amazon
Samsung Galaxy Owners Now Have a Custom Kindle Store With Free Stuff

Got a Samsung Galaxy device? You're in for a treat: Amazon is building a custom Kindle store for you and your device—and it comes with perks. Read More >>

google
This Google App Lets You Control Your Computer From Your Phone

Remote desktops are nothing new, but Google has now released a slick app that makes the process a pleasure rather than wildly frustrating. The new software will let you control your Mac or PC from any Android device. Read More >>

rumours
Bloomberg: iOS 8 Will Have Shazam's Song Identification Built In

Can't name that tune? No worry: Bloomberg is reporting that Apple is partnering with Shazam to embed song identification software right into its forthcoming iOS 8. Read More >>

computers
Is Moore's Law Dying?

Moore's Law—the observation that the number of transistors on integrated circuits doubles approximately every two years—had held true for 40 years. But can engineers keep up that rate of progress? Read More >>

watch this
10 Amazing Discoveries That Remain Unexplained by Science

Science is our route to understanding the world around us—but sometimes, even the sharpest minds need a while to explain the weirdest discoveries. Read More >>

guts
10-Gigabit Wi-Fi is Promised by 2015

Think your 802.11ac Wi-Fi is fast? Think again: Quantenna Communications has announced that it's working on a chipset due 2015 that will supports speeds of up to a staggering 10 Gbps. Read More >>

history
Was This the World's First Emoticon?

The emoticon might be older than we thought. This passage of text, which includes a cheeky smiley, is taken from Robert Herrick's 1648 poem To Fortune—and it might be the first ever use of an emoticon. Read More >>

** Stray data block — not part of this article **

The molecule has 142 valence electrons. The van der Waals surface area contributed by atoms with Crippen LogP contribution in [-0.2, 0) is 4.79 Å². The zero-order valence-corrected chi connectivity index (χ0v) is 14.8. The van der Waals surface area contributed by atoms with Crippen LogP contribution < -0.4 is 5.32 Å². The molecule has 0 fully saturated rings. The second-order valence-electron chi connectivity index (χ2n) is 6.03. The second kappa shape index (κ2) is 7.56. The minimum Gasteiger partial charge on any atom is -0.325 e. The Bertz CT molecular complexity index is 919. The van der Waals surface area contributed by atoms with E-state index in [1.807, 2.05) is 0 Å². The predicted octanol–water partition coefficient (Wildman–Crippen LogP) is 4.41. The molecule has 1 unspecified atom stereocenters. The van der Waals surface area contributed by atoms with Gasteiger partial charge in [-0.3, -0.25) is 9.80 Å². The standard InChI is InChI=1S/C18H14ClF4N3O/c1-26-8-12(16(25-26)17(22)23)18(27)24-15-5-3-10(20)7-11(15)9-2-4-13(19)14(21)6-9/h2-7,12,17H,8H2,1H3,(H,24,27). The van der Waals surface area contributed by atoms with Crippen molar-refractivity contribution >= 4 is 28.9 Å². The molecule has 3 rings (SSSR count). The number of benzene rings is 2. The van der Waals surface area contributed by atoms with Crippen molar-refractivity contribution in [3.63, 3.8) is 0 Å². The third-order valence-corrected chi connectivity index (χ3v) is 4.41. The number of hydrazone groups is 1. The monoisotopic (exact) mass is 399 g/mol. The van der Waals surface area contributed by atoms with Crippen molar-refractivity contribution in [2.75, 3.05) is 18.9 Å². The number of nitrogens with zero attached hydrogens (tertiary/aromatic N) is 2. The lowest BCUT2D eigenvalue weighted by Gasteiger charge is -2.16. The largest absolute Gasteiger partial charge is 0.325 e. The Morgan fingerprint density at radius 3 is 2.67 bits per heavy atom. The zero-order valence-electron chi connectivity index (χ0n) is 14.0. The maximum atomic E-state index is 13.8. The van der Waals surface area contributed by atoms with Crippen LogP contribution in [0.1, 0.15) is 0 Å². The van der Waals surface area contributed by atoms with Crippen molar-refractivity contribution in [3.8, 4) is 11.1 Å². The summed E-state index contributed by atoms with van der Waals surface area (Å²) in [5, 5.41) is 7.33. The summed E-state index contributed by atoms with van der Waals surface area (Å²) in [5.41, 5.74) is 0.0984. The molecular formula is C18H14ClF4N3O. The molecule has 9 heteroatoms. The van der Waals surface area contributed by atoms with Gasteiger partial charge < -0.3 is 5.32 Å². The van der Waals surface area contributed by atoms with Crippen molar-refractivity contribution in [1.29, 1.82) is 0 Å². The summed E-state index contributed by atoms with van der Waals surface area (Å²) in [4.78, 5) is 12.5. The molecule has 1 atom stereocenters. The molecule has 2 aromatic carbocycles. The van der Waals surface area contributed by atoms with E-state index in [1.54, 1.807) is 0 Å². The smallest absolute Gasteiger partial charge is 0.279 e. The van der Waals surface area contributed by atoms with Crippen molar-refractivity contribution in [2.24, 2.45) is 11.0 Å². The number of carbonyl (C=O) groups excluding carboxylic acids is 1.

android
How to Check if Your Android Device Could be Hacked via Heartbleed

Heartbleed is causing heartache on hundreds of servers all over the internet, but security researchers have also warned that the bug could allow direct hacks of Android, too. Here's how to check if your device is at risk. Read More >>

security
Try the Super-Secure USB Drive OS That Edward Snowden Insists on Using

We all know that Edward Snowden insists on secure email, but he's also very picky about his operating systems, too. In fact, he uses a free, super-secure version of Linux—called Tails—that fits on a USB stick and can be used on any computer without leaving a trace. Read More >>

microsoft
Microsoft Online is Headed for the Chrome Web Store

Microsoft's Office Online—the free, web-based version of Word, Excel, PowerPoint and OneNote—is headed for the Chrome Web Store as a series of apps. Read More >>

science
Can You Create a Perfectly Silent Space?

Imagine a place with no noise whatsoever: no sound, no light, no radio—hell, no Wi-Fi. How on Earth would you go about creating it? Read More >>

image cache
This Stellar Sperm is Swimming Through Space

This bright blue sperm, in fact a swirling mass of dust and gas, doesn't need an egg to impregnate: it's producing baby stars all by itself. Read More >>

design
This Side Table Gobbles Up Your Clutter Like a Hungry Animal

We all have a surface somewhere in our home which is covered in clutter: phones, wallets, coins, keys, pens, cables, tickets and all other kinds of crap. But this neat console table gobbles it all up to keep it out of sight. Read More >>

research
Cutting-Edge Cancer Research: Cannibalism, Zombies & Suicidal Cells

Cancer research is tough stuff—but it's also surprisingly gruesome, too. This Sci Show video explains how the latest insights into curing the disease include cannibalism, zombies and suicidal cells. Read More >>

design
Glow-in-the-Dark Roads Finally Exist Outside of Hot Wheels

The concept of glow-in-the-dark roads is an incredibly simple piece of safety infrastructure that feels like it should have been implemented years ago. Finally, it has been—on the roads of the Netherlands Read More >>

privacy
NYT: Obama Lets the NSA Exploit Some Internet Flaws

Over the weekend, it was revealed that President Obama thinks that when the National Security Agency discovers major flaws in internet security, they should be allowed to exploit it if there's a "a clear national security or law enforcement need." Read More >>

Login
X

Don't have a Gizmodo UK account?